Families should be honored with the gift of an estate plan -- By: Stella Knight

You don’t have to wait until Christmas or a birthday
to give a gift to the people you love. This month, we
will celebrate Veterans’ Day. We honor our veterans
– those who fight to protect our country and freedom.
Many veterans are characterized as courageous, adventurous,
and responsible. The men and women who
serve in our military know that they are risking their lives
for their country. There is always the possibility that they
may not return home to their friends and family. Early in
their careers, servicemen and women often recognize
that few decisions in life are as distasteful, yet as important,
as planning for its end.
Today, there are many things clamoring for our time
and attention. Estate planning is not always a top priority.
However, those who do such planning save their
heirs much anguish, frustration, and often a great deal of
money. Whether you are single, married, with or without
children, a veteran or not, everyone should have an
estate plan.
While the issues confronting each person vary due to
their unique situation, it is important you realize that as
your life changes, your estate plan needs to change too.
Maybe you are a married couple with children under the
age of 18. Your major assets consist of a home, life insurance
policy and two cars. A will is a legal instrument
that allows a person to dispose of his property at his
death. In addition to providing for your surviving spouse,
a will may recommend guardians for minor children and
set up trusts for them in case of the simultaneous deaths
of both parents. But what if your will was written 10
years ago when you lived in New York? Have your children
grown and married since your last will was written?
Has your spouse recently died? Are you considering
a second marriage? A single or widowed person has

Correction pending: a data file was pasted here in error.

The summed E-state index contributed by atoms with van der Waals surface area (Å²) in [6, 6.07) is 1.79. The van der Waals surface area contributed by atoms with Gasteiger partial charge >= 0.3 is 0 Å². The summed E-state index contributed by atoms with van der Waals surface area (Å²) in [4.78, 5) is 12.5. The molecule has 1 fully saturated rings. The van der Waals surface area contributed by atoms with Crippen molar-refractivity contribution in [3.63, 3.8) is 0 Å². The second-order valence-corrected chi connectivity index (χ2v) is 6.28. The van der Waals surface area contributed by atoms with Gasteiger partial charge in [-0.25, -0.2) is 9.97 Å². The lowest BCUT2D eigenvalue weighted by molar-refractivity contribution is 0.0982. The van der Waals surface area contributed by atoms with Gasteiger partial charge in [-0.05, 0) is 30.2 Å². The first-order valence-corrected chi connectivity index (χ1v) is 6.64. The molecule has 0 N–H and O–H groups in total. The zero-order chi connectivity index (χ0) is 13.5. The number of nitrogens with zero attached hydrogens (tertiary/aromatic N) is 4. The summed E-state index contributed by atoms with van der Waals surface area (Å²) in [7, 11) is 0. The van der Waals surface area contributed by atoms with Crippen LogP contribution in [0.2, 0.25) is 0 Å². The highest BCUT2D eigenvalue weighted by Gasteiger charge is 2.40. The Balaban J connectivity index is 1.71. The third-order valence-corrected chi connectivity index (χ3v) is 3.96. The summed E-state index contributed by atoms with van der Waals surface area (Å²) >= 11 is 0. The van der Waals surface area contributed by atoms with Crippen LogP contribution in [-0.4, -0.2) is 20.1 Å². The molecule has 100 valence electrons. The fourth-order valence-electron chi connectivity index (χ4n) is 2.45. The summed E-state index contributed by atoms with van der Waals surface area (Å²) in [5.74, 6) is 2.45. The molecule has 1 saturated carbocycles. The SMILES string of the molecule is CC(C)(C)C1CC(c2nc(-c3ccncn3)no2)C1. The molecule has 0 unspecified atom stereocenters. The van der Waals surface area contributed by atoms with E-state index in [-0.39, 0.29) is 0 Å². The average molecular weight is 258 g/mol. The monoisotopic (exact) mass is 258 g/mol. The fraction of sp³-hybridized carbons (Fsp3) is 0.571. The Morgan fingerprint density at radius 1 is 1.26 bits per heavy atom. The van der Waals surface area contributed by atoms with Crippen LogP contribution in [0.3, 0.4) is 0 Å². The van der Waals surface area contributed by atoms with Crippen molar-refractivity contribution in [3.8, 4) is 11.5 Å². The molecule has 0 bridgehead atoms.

different estate planning goals then he or she did just a
few years ago. Perhaps you want to give gifts to your
grandchildren, charities, or plan for the management of
your assets should you become disabled or incapacitated.
Estate planning goals for you may utilize a will
and/or revocable trust.
Planning to distribute your assets doesn’t have to be a
complicated and confusing ritual. It is much more confusing
for the parties who remain when you do not take
care of these things in your lifetime.
Would you ever allow the State of North Carolina to
dictate what gift you had to give people for their birthday
or Christmas? If not, why would you allow the State
of North Carolina to distribute your assets if you were
suddenly taken from this Earth? Do you really want a
judge to settle a dispute between embattled in-laws as to
who will raise your children should there be a common
disaster?
This Veterans’ Day, honor our veterans and honor your
family. Give your family the gift of an estate plan.
For suggestions on how to get started with creating an
estate plan, visit my website at www.stellaknightlaw.com.
Stella Knight is a Perquimans County attorney licensed
in North Carolina and Florida, with a major area of her
law practice emphasizing estate planning, probate,
trusts, wealth preservation and elder law. The information
contained in this article is of a general nature and
does not constitute legal advice. If you have questions,
consult with a qualified attorney.
Families should be honored with the gift of an estate plan -- By: Stella Knight Families should be honored with the gift of an estate plan  -- By: Stella Knight Reviewed by kensunm on 4:43:00 PM Rating: 5

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